What have I actually modded?

I’ve removed the metal ring (i.e. the original aperture) and glued it onto the aperture arm. That way, I can switch to “Original Holga Mode” by choosing sunny, and go to “Modded Aperture Mode” by choosing cloudy.

The resulting bigger hole behind the lens would probably have been f8, possibly f5.6 (who knows really), but I saw some more plastic on the side that I’ve drilled away – making mine probably an f4. That way, all the light from the plastic lens goes in and takes the picture.

Next week, I’ll mod another Holga – this time without drilling to see if that gives us more focus.

Stay tuned folks, enjoy the rest of the gallery – and Happy Shooting ;-)

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I’ve modded my first ever Holga 120SF

cimg3109.jpgBig news:

You remember the first ever Holga camera I’ve bought? The 120SF (plastic lens, no tripod mount, no bulb switch, no colour flash)?

Well guess what: I’ve taken a screwdriver, some superglue, a drill bit and increased the aperture by two or three stops using this very detailed article by Mark Hahn.

By default, all Holgas only have one aperture – despite the switch. The switch only puts an arm with a hole in front of the “default” aperture of around f10 (give or take half a stop). I guess the plan at Tokina (makers of Holga) was to put a different aperture bit onto the arm. Ever since Holga went into production, they er… “forgot”.

Never mind, we can do this ourselves with only 30mins of work and get a lifetime of enjoyment out of it. f10 isn’t huge, and I always wanted something bigger like f5.6 or even f4. It won’t be enough for indoor shots without flash, but it WILL be enough for outdoor shots even when the sun is hiding.

So far, I’ve only modified one camera to see if it works, and I’ve just developed two rolls of fresh Velvia. The film is still wet as I type, but I have to say it looks rather great to the naked eye. Scans coming soon!

Next week, my plan is to make a video of how to modify them – so stay tuned for another Pinkstone Pictures production.

Panorama Shoot-Out, Part 7: Fisheye Holga

Wcimg3108.jpghen the colour-splash Holga came out, I knew I had to have one! It had a tripod mount and a bulb setting too – nowadays the standard for Holgas – but it wasn’t pre 2006. This one also has a glass lens, and a dedicated 6×6 gate.

Lomography were selling it for a lot more than eBay seller “uranium-99″. Although I usually stay away from items shipped in from Hong Kong, I gave it a go – and was extremely happy with his service. I ordered many other Holga related items from him since then.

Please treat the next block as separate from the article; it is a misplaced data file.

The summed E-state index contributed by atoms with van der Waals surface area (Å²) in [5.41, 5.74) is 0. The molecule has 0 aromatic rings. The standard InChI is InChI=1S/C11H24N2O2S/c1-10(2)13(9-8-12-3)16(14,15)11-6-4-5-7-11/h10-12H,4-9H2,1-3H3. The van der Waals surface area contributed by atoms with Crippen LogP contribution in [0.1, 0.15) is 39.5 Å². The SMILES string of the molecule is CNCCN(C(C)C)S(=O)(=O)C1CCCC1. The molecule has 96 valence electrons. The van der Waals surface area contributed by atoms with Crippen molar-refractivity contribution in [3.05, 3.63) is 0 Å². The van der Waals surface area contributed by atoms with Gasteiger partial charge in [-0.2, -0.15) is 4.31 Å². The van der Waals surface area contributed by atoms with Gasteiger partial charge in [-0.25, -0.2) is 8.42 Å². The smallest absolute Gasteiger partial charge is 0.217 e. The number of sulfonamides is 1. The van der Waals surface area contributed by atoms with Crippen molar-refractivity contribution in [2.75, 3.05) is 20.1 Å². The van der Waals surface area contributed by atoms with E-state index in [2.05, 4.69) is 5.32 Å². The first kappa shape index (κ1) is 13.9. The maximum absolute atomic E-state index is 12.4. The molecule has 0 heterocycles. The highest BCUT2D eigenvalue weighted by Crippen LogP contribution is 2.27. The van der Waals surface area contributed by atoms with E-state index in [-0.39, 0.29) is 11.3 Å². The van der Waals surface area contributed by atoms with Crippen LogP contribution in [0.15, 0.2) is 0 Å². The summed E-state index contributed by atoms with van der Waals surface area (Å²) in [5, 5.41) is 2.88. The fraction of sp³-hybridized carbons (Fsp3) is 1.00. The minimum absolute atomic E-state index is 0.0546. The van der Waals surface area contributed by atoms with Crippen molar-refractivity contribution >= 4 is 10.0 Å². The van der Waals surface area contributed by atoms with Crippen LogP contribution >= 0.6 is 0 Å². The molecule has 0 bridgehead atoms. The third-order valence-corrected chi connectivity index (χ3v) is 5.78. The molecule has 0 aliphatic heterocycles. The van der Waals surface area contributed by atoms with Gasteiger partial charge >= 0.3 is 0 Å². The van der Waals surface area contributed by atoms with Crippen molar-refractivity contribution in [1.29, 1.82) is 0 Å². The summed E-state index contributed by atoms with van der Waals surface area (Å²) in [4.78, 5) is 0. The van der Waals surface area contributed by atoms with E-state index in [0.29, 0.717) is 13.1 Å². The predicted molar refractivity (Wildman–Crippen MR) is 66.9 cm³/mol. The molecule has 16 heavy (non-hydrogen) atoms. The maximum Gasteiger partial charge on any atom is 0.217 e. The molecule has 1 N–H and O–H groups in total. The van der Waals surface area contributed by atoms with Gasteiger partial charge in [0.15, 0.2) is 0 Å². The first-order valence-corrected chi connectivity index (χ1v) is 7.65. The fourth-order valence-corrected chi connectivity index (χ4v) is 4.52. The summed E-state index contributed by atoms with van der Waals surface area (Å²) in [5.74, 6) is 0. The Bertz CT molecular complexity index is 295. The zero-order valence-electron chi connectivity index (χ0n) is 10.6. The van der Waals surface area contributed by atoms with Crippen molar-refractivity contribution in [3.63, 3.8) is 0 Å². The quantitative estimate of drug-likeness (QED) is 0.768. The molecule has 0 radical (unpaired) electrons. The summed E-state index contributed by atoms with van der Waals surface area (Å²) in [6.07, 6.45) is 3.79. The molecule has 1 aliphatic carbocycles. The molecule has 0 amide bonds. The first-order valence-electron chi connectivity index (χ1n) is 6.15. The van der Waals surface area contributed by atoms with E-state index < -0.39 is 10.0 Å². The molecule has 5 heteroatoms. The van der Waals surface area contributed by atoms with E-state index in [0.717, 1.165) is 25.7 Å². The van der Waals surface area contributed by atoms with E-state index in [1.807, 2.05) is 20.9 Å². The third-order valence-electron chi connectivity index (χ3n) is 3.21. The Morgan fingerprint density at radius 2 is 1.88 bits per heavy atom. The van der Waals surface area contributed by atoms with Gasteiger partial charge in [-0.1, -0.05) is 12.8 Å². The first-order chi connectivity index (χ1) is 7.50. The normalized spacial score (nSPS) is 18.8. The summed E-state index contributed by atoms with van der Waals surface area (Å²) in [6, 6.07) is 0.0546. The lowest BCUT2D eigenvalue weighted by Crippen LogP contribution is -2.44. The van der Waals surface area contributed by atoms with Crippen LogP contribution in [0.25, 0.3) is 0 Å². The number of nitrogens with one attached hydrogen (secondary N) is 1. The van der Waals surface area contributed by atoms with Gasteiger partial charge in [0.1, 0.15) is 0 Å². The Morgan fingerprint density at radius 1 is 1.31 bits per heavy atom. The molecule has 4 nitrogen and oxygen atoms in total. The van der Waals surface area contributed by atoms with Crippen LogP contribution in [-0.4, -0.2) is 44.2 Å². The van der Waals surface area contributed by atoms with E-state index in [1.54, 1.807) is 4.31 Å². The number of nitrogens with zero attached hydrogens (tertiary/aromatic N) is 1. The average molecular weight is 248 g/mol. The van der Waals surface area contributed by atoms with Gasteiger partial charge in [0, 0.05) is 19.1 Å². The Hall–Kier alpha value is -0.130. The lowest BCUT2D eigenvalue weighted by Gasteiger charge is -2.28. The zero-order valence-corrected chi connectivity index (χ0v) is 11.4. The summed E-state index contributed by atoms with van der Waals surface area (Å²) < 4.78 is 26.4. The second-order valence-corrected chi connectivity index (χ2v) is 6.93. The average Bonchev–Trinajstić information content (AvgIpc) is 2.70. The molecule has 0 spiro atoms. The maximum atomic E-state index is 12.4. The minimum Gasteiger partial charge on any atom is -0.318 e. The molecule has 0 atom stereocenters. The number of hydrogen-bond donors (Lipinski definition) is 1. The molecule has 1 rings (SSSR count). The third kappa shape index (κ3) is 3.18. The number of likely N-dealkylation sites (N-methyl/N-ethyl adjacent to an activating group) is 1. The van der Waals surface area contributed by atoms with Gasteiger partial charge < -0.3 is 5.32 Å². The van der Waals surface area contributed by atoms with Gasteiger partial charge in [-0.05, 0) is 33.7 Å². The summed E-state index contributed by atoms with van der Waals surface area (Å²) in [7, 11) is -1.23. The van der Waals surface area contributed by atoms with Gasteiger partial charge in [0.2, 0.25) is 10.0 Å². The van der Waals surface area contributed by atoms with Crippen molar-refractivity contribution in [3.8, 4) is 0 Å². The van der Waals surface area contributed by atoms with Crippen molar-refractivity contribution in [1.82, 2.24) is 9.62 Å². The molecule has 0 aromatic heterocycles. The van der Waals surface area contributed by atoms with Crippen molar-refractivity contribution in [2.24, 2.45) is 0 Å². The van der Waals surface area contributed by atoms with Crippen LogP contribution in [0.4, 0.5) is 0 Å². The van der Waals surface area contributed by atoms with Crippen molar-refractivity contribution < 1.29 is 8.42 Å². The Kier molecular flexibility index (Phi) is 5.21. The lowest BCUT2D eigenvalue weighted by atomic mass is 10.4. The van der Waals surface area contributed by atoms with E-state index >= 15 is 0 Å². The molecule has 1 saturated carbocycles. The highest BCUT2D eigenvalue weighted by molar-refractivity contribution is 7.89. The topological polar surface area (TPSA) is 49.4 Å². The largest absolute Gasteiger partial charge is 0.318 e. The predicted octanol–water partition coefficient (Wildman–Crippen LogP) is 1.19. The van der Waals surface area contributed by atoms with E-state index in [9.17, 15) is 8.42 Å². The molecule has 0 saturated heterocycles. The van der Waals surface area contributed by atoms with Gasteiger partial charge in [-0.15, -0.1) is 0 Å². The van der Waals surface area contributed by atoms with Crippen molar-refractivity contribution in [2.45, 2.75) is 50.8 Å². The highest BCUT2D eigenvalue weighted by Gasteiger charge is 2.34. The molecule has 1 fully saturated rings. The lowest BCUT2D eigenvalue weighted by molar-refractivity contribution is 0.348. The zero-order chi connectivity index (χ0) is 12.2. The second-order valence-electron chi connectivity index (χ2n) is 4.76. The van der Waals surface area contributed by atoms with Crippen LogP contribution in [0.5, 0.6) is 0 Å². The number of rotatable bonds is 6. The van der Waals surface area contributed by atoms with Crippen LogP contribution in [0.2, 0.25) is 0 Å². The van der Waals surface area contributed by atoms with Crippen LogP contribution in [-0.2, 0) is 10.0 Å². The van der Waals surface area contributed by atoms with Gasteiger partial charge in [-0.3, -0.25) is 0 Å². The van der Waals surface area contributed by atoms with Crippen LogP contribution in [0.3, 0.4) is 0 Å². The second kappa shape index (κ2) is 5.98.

To make my shots more interesting, I ordered Lomography’s Fisheye adaptor. Having used their 35mm Fisheye 2 camera for many years, loving the close-up look and warped images, I imagined amazing results with added Holgalicity. How right I was!

Since it’s not that easy to mount the adaptor (you have to screw two bolts into the focussing ring), it has since then become my permanent Fisheye Holga, delivering excellence in weirdo-imagery whenever it tickels me.

For panoramas, I suppose you have to get “up-close and personal” with your subjects to really make an image standout. I imagine them to be just a series of circle-ish images stuck together, and I didn’t have high hopes for this camera to become a sterling panorama candidate. Nevertheless, I gave it a go.

It didn’t help that the day I popped a few rolls of expired Kodak EPP into my heavy-lensed friend, it was very overcast. Not good Holga weather. But, the local fun fair was in town, and I thought what the hell.

This Holga gave me some excellent results in the bright sunny conditions of Las Vegas in 2007 – I love it dearly, and the Fisheye adaptor is now its permanent lens. I’m not going to give it bad remarks for dark pictures. I have to admit that I’ve not used it as close up as I normally would have. What I do see though is that the subjects 20 yards away won’t come out the way I want them to – i.e. up close and personal. Probably to be expected with a super wide lens.

I love the circular images it produces, but stuck together to make up a larger picture, I can’t quite see this as a good panorama contestant. Sorry, Fisheye Holga – you’re out of the Panorama Contest!

Tell you what: if there’s room in the suitcase, you can come with me ;-) I always need a whacky Fisheye friend, especially when the weather is good.